Isaiah’s vision of water in the wilderness is an amazing metaphor for so many things – it is a symbol of provision in places of lack; it is the promise of a seemingly impossible thing that will come to pass. But what strikes me about this passage is that those who will benefit from God’s desert river, those who are named first as offering back honor to God for the new thing, are the jackals and the ostriches.
My first thoughts about jackals and ostriches are not complimentary. Jackals are dirty scavengers who seem to have evolved to feed off the refuse of human settlements. Ostriches are large, ugly birds with a reputation for running from danger and hiding their heads in the sand when frightened. If we who are gathered here as part of the movement for full participation by people of all sexual orientations and gender identities in the life of the Lutheran church want to imagine that we have done our work in the wilderness, that we have been a part of that desert river, then I think we have be a little bit curious about the jackals and the ostriches.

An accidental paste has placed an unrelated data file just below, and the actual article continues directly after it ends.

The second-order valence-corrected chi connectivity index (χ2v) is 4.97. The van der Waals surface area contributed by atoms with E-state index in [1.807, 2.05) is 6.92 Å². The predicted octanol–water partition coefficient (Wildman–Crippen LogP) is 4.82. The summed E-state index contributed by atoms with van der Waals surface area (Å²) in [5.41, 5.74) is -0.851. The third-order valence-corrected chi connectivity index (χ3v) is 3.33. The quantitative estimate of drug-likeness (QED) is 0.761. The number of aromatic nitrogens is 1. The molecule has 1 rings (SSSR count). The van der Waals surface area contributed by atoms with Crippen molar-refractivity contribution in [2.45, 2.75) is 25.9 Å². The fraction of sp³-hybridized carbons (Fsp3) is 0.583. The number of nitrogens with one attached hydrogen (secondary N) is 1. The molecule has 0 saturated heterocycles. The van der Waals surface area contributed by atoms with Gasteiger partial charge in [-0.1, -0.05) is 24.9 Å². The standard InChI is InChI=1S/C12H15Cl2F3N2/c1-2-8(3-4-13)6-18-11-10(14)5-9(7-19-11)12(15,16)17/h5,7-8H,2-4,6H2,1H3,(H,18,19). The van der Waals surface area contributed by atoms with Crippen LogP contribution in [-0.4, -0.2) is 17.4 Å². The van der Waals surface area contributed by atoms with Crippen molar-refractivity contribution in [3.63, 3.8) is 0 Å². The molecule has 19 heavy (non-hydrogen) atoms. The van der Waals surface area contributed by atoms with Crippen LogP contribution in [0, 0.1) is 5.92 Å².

Some research on both animals revealed to me my ignorance about these interesting creations of God. For example, when I think of jackals my mind conjures up images of packs of wild beasts roaming the desert and feeding off the remains of dead animals. But it turns out that the basic social unit of jackal society is the monogamous pair. Jackals create families with one another and raise their young together as a family, only banding together in large packs infrequently to scavenge a carcass. Like the wolves and the dogs they are closely related to, they are quite social and exhibit unexpected care and love for one another. Misunderstood as they are, the jackals have found a niche in the wilderness where their publicly-observable, life-long, monogamous (and occasionally same-sex) relationships provide the safety and stability they need in order to thrive.